induction, we consider the case of *OM*(0). The Validity
Condition only specifies what must happen if the commander is
loyal. It is easy to see that if the commander is loyal
*OM*(0) satisfies the Validity Condition, since all the
processes get the same value *v* and agree upon that. We
therefore can assume the theorem is true for *OM*(*m*-1) and prove
that is tis true for *OM*(*m*), *m* > 0.

For the induction step, we have *m* ³ 1. In Step 1, the
loyal commander *i* sends a value *v* to all the other
processors. At Step 2, each loyal lieutenant *j* applies *O*(*M*-1,*S*-{*i*}). Since we are assuming that | *S* | > 2*k* + *m*, we
have | *S* -{*i*} | > 2*k* + (*m*-1), so we can apply the
induction hypothesis to conclude that every loyal lieutenant
agrees on the value *v*_{j}=*v* for each invocation of *OM*(*m*-1,*S*-{*i*}) by a loyal commander *j*. Since there are
atmost *k* traitors, and | *S* -{*i*} | > 2*k* + (*m*-1) > 2*k*,
a majority of the lieutenants in *S* -{*i*} are loyal.
Hence, when each lieutenant gets to Step 3 it will find a majority of
the other lieutenants support the value *v*, and so it will agree
to the value *v*. This confirms the Validity Condition.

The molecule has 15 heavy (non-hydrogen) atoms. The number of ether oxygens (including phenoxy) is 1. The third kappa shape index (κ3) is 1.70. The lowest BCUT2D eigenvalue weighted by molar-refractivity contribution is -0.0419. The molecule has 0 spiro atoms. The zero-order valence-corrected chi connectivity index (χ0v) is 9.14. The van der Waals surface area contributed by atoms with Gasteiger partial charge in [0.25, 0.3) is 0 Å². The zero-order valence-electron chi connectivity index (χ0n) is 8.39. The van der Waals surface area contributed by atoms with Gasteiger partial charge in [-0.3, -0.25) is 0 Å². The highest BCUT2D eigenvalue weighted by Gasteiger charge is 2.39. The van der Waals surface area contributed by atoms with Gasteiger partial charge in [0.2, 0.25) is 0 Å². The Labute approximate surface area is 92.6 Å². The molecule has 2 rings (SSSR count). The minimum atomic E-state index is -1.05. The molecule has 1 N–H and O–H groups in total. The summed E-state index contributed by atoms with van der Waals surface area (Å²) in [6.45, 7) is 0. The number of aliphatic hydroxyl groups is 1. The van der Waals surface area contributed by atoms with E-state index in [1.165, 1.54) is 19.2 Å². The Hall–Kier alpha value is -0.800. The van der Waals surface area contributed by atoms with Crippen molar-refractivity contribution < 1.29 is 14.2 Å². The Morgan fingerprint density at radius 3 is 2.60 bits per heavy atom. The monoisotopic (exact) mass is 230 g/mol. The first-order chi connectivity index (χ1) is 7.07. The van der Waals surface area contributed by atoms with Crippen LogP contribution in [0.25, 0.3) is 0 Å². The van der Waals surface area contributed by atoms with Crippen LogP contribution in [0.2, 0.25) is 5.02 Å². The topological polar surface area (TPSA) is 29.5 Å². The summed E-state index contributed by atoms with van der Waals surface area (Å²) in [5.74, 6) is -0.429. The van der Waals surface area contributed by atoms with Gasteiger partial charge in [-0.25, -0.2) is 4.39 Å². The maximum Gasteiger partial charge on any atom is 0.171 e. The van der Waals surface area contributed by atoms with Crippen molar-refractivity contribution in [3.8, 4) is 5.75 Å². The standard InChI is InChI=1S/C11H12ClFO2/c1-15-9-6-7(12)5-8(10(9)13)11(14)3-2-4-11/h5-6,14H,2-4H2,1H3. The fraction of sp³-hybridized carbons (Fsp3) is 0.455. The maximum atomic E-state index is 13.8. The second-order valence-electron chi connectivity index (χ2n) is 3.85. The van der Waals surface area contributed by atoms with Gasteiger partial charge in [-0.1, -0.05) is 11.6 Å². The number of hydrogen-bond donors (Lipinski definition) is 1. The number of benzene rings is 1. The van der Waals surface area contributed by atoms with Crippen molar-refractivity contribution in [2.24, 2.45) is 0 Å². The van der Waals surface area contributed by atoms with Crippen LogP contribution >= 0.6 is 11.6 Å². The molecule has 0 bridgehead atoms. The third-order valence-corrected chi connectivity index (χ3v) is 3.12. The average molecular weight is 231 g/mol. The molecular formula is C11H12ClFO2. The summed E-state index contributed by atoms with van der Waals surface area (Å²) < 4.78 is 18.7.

**Theorem:** For any *m*, *OM*(*m*,*S*) satisfies the
Validity and Agreement Conditions if there are more than 3*m*
generals and at most *m* of them are traitors.

**Proof:**

The proof is by induction on *m*, similar to that of the
Validity Lemma. As a basis for the induction, we consider the
case of *OM*(0). If there are no traitors, it is easy
to see that *OM*(0) satsfies the Validity and Agreement
Conditions. We therefore can assume the theorem is true for
*OM*(*m*-1) and prove that it is true for *OM*(*m*), *m* > 0.

For the induction step, have *m* ³ 1. We consider
two cases, depending on whether the commander is a traitor.

- Suppose the commander
*i*is loyal. By taking*k*equal to*m*in the Validity Lemma, we see that*OM*(*m*) satisfies the Validity Condition. Moreover, since we are assuming the commander is loyal the Agreement condition is also satisfied. - Suppose the commander is a traitor. At most
*m*-1 of the lieutenants can be traitors. Since there are more than 3*m*processes, there are more than 3*m*-1 > 3(*m*-1) processes in*S*-{*i*}. We may therefore apply the induction hypothesis to conclude that*OM*(*m*-1) satisfies the Agreement and Validity Conditions. Hence, any two loyal lieutenants get the same vector of values*v*_{1},¼,*v*_{n-1}, and therefore obtain the same value*majority*(*v*_{1},¼,*v*_{n-1}) in Step 3, proving the Agreement Condition.

Do an example, for 4 processors, interactively

Round 1: processor A executes OM(1), where processor C (in red) is faulty.

Round 2: processors B, C, and D execute OM(0). Dashed lines indicate messages sent during the previous round.

Round 1: processor A executes OM(1), where processor A is faulty.

Round 2: processors B, C, and D execute OM(0).

*T*(0,*n*) =*n*-1*T*(*m*,*n*) = (*n*-1)*T*(*m*-1,*n*-1), for*m*> 0*T*(*m*,*n*) = (*n*-1)(*n*-2)(*n*-3)¼(*n*-*m*-1) Î*O*(*n*^{m})